Today's review is brought to you purely because of peer pressure.
This book has been talked about and talked about lately. It's actually a #1 New York Times best seller and getting rave reviews. I chose to read (well, listen in my car. Books on CD are now my new jam.) this because everyone and their mother told me how awesome it was.
From the author's WEBSITE: "Rachel takes the same commuter train every morning. Every day she rattles down the track, flashes past a stretch of cozy suburban homes, and stops at the signal that allows her to daily watch the same couple breakfasting on their deck. She’s even started to feel like she knows them. “Jess and Jason,” she calls them. Their life—as she sees it—is perfect. Not unlike the life she recently lost.
It's gripping, it's thrilling - I sat in my car long after I reached my destination sometimes purely because I wanted to know what was happening - but it's also crazy, dark and tough to read/hear. I can understand why folks have been talking about it so much, but would I read it again? No. I wouldn't.
I will give it to Hawkins though. She can sure write a crazy person. A crazy person that you almost want to cheer for, but you're very aware of that in one second they could come completely unhinged. It's very rare (and sort of personally disturbing), but you become enthralled in their ridiculousness that you can't stop. It's like a train crash (pun intended..) - a slow one, with bumps and passengers exiting and entering like nothing will go wrong..but you're just waiting for the conductor to see the man standing on the tracks.
In fact, Hawkins is able to write multiple crazies and keep their stories full and gasping for breath. Each more bananas than the rest - but it's a tad too dark for me.
I actually didn't find many worth mentioning, since the story is less about giving you life advice and way more about trying to figure out who-dun-it. One that did stand out to me was: "Life is not a paragraph, and death is no parenthesis." And sitting here, I realize that I have hardly an idea what the author meant by that - but I'll try.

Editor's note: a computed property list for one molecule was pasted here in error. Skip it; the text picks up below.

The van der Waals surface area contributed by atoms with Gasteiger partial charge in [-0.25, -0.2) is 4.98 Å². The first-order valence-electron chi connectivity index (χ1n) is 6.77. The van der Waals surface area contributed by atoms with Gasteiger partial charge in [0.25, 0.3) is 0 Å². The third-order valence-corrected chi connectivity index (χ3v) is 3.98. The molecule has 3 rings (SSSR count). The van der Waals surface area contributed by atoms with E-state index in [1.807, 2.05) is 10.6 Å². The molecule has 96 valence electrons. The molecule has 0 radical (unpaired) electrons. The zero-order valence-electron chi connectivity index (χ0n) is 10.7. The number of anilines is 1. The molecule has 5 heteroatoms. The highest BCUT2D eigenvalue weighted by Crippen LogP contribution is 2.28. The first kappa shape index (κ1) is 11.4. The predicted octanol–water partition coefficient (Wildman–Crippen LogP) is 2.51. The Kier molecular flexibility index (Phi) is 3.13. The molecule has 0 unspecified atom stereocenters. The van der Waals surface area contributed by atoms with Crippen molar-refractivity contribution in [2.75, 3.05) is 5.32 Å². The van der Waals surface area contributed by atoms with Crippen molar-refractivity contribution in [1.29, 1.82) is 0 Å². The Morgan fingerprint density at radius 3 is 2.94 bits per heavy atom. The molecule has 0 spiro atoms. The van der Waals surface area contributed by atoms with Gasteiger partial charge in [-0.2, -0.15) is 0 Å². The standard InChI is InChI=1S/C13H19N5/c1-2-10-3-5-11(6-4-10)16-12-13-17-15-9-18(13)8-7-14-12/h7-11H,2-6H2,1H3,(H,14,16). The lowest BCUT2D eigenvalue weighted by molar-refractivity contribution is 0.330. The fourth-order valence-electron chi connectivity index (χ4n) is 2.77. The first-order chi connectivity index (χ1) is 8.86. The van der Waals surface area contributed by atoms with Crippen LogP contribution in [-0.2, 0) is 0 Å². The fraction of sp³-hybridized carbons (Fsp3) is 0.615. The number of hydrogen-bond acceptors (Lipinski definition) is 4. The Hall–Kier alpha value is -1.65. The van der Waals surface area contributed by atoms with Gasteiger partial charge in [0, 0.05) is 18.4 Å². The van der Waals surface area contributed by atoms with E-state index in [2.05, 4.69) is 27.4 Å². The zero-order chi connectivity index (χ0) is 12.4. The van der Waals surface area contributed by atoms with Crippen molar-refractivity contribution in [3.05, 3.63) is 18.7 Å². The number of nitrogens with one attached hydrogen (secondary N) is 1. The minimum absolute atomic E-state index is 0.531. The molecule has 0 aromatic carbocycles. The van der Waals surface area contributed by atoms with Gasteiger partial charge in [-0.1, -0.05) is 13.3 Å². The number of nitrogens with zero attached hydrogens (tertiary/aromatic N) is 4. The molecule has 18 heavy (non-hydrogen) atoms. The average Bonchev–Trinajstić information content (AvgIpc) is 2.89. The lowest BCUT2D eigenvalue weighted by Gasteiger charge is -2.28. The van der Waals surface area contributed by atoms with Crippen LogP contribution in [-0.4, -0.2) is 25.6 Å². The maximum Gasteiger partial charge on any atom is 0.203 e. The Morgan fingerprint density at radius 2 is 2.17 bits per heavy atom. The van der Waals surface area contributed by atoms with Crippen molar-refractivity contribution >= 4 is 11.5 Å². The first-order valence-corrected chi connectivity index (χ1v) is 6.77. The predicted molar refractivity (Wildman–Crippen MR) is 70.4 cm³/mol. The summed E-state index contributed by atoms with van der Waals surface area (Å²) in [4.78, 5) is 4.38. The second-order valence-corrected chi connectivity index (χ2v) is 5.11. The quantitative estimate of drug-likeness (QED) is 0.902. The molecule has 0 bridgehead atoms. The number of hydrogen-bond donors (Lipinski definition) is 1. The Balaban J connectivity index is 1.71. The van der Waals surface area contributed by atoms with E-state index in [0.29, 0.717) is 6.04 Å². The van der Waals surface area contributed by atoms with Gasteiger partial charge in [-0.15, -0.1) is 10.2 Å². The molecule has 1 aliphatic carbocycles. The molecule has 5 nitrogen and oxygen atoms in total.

I see it being that we're all given a certain amount of days. We're given different lives, situations, promises - not everyone's is the same, and we're not just one situation, life or promise. We're a book full - and our death is not final. Sometimes people's lives ripple out from their deaths. They become putty for the cracks, stories for bedtimes, and legacies to life up to. They're not forgotten..they're just no longer physically next to you.
And sometimes, someone's death/destruction/downfall shows light. It gives another a chance for a fresh start or power that they never thought they had. Death is just a beginning sometimes. After all, without it - there would be no life.
I don't think there's a "should" read it anywhere..except if you're a fan of this kind of writing/style/darkness. If you're a fan of "Gone Girl", I'd give it a go though. It's in the same playing field, I'd say.
AND - since it's MONDAY and everything, I thought I'd do a little mixtape as well. And since we're talking thrilling, dark, and creepy - here's a few that I'd say were inspired by "The Girl on the Train".
1// Oats in the Water by Ben Howard
I'm sure I've used this song on the blog before, but it fits this so well.
2// I See A Darkness by Johnny Cash
My love for J Cash doesn't waiver..if you're wondering.
3// Sinking Man by Of Monsters and Men
Of Monsters and Men's style is so odd to me, but fits this so well. I'm a fan though, definitely don't get me wrong - I just think it's so different sometimes.
4// Arsonist's Lullaby by Hozier
This man's voice is ridiculous. Ridiculously good.
5// Be Not So Fearful by A.C. Newman
You might be thinking "what?" - this one is reserved for the ending. And no, that's not a spoiler - when you read, you'll see what I mean.